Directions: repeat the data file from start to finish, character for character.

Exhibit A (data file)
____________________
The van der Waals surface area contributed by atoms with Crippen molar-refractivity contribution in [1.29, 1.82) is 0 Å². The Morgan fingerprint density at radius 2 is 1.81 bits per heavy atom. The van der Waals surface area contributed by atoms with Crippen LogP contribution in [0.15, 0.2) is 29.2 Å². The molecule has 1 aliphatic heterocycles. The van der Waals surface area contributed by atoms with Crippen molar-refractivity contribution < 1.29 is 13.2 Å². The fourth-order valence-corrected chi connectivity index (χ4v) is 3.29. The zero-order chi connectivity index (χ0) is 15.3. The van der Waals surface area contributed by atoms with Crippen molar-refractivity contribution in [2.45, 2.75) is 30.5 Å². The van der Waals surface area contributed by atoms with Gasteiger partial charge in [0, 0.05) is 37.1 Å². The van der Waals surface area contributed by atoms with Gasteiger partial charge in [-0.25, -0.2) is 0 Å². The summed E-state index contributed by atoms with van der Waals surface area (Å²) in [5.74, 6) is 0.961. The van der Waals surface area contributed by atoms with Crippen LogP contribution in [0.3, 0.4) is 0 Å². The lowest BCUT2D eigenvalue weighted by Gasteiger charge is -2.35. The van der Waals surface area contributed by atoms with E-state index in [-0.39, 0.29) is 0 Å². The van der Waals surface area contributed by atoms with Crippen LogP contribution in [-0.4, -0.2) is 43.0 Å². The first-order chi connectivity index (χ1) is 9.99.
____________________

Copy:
The van der Waals surface area contributed by atoms with Crippen molar-refractivity contribution in [1.29, 1.82) is 0 Å². The Morgan fingerprint density at radius 2 is 1.81 bits per heavy atom. The van der Waals surface area contributed by atoms with Crippen LogP contribution in [0.15, 0.2) is 29.2 Å². The molecule has 1 aliphatic heterocycles. The van der Waals surface area contributed by atoms with Crippen molar-refractivity contribution < 1.29 is 13.2 Å². The fourth-order valence-corrected chi connectivity index (χ4v) is 3.29. The zero-order chi connectivity index (χ0) is 15.3. The van der Waals surface area contributed by atoms with Crippen molar-refractivity contribution in [2.45, 2.75) is 30.5 Å². The van der Waals surface area contributed by atoms with Gasteiger partial charge in [0, 0.05) is 37.1 Å². The van der Waals surface area contributed by atoms with Gasteiger partial charge in [-0.25, -0.2) is 0 Å². The summed E-state index contributed by atoms with van der Waals surface area (Å²) in [5.74, 6) is 0.961. The van der Waals surface area contributed by atoms with Crippen LogP contribution in [0.3, 0.4) is 0 Å². The lowest BCUT2D eigenvalue weighted by Gasteiger charge is -2.35. The van der Waals surface area contributed by atoms with E-state index in [-0.39, 0.29) is 0 Å². The van der Waals surface area contributed by atoms with Crippen LogP contribution in [-0.4, -0.2) is 43.0 Å². The first-order chi connectivity index (χ1) is 9.99.